Washington DC: A path-breaking new study has found 12 new moons sitting far beyond the orbit of Neptune, reports say. The researchers were hunting for a mysterious ninth planet when they stumbled up on the moons.
It all began in March last year as a team of researchers first glimpsed the moons from the Cerro Tolo Inter-American Observetory in Chile, according to a report in The Guardian. However, it took more than year before the team to zero in on the moons lying hidden in Neptune’ orbit.
“It was a long process,” Said Scott Sheppard, the lead researcher at the Carnegie Institution for Science in Washington DC.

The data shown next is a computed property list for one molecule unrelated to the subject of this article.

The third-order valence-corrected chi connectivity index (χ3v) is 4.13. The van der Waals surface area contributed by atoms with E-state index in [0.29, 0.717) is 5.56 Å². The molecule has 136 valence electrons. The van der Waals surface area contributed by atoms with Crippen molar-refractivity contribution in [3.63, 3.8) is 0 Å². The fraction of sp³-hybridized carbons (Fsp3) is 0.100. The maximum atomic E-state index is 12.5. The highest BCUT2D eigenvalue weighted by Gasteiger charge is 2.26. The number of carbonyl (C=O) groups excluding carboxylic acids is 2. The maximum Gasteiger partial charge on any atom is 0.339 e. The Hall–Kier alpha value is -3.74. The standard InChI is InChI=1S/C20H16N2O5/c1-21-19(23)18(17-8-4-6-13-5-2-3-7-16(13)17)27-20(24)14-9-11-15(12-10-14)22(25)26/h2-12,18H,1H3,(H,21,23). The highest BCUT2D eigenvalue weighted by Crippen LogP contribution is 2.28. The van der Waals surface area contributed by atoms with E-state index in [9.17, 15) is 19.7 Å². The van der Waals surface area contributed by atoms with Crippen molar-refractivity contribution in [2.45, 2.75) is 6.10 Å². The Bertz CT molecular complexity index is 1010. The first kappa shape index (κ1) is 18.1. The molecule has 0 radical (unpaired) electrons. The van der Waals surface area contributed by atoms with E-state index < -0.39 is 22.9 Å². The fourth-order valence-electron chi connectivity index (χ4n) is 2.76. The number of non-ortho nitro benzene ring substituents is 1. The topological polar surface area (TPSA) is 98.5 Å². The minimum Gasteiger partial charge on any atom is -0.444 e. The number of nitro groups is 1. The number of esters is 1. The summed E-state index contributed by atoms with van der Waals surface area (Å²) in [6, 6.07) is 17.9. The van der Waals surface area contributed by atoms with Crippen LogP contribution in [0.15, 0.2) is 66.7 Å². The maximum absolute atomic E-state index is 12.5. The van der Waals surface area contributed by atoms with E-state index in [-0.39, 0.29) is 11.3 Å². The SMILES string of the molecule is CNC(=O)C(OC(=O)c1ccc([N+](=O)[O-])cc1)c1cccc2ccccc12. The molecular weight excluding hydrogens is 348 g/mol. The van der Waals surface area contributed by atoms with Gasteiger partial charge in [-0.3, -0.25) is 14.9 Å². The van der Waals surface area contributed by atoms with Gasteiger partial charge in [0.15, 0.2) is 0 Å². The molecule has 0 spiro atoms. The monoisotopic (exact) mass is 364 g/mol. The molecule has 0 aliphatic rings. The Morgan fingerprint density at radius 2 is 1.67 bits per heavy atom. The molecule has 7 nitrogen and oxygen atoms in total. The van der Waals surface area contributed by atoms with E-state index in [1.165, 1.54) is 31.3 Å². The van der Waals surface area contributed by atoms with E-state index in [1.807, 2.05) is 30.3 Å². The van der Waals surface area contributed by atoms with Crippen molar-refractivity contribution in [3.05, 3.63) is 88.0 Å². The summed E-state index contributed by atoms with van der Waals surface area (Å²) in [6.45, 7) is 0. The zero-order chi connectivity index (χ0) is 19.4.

Nine of the new moons make up a group that orbit Jupiter in the opposite direction to the planet’s spin, each taking around two years to finish the course.
They are believed to be ‘remnants’ of larger celestial bodies that were splintered after having collided with asteroids, comets and other moons.